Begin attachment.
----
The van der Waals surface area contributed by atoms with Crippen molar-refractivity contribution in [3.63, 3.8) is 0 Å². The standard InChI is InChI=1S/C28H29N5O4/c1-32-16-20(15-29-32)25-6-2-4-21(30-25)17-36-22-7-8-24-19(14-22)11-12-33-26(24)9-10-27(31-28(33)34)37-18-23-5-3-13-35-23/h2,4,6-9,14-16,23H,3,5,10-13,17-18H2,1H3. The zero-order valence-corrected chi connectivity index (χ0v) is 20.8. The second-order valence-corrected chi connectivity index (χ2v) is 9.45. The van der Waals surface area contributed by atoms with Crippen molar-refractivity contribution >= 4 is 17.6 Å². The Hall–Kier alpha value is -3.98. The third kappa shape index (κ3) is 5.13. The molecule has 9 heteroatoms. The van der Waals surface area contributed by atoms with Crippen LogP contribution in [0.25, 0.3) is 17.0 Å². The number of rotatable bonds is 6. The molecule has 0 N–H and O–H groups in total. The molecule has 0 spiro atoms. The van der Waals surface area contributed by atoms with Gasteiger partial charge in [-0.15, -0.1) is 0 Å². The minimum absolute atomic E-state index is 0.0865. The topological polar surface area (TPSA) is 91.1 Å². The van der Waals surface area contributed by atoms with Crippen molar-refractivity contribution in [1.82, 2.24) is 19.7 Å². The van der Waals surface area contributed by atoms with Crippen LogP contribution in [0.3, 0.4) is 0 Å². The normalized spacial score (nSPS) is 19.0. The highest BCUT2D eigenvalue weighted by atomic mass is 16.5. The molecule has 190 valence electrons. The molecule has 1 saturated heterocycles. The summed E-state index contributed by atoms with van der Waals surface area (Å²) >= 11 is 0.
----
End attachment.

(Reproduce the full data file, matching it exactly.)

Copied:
The van der Waals surface area contributed by atoms with Crippen molar-refractivity contribution in [3.63, 3.8) is 0 Å². The standard InChI is InChI=1S/C28H29N5O4/c1-32-16-20(15-29-32)25-6-2-4-21(30-25)17-36-22-7-8-24-19(14-22)11-12-33-26(24)9-10-27(31-28(33)34)37-18-23-5-3-13-35-23/h2,4,6-9,14-16,23H,3,5,10-13,17-18H2,1H3. The zero-order valence-corrected chi connectivity index (χ0v) is 20.8. The second-order valence-corrected chi connectivity index (χ2v) is 9.45. The van der Waals surface area contributed by atoms with Crippen molar-refractivity contribution >= 4 is 17.6 Å². The Hall–Kier alpha value is -3.98. The third kappa shape index (κ3) is 5.13. The molecule has 9 heteroatoms. The van der Waals surface area contributed by atoms with Crippen LogP contribution in [0.25, 0.3) is 17.0 Å². The number of rotatable bonds is 6. The molecule has 0 N–H and O–H groups in total. The molecule has 0 spiro atoms. The van der Waals surface area contributed by atoms with Gasteiger partial charge in [-0.15, -0.1) is 0 Å². The minimum absolute atomic E-state index is 0.0865. The topological polar surface area (TPSA) is 91.1 Å². The van der Waals surface area contributed by atoms with Crippen molar-refractivity contribution in [1.82, 2.24) is 19.7 Å². The van der Waals surface area contributed by atoms with Crippen LogP contribution in [0.3, 0.4) is 0 Å². The normalized spacial score (nSPS) is 19.0. The highest BCUT2D eigenvalue weighted by atomic mass is 16.5. The molecule has 190 valence electrons. The molecule has 1 saturated heterocycles. The summed E-state index contributed by atoms with van der Waals surface area (Å²) >= 11 is 0.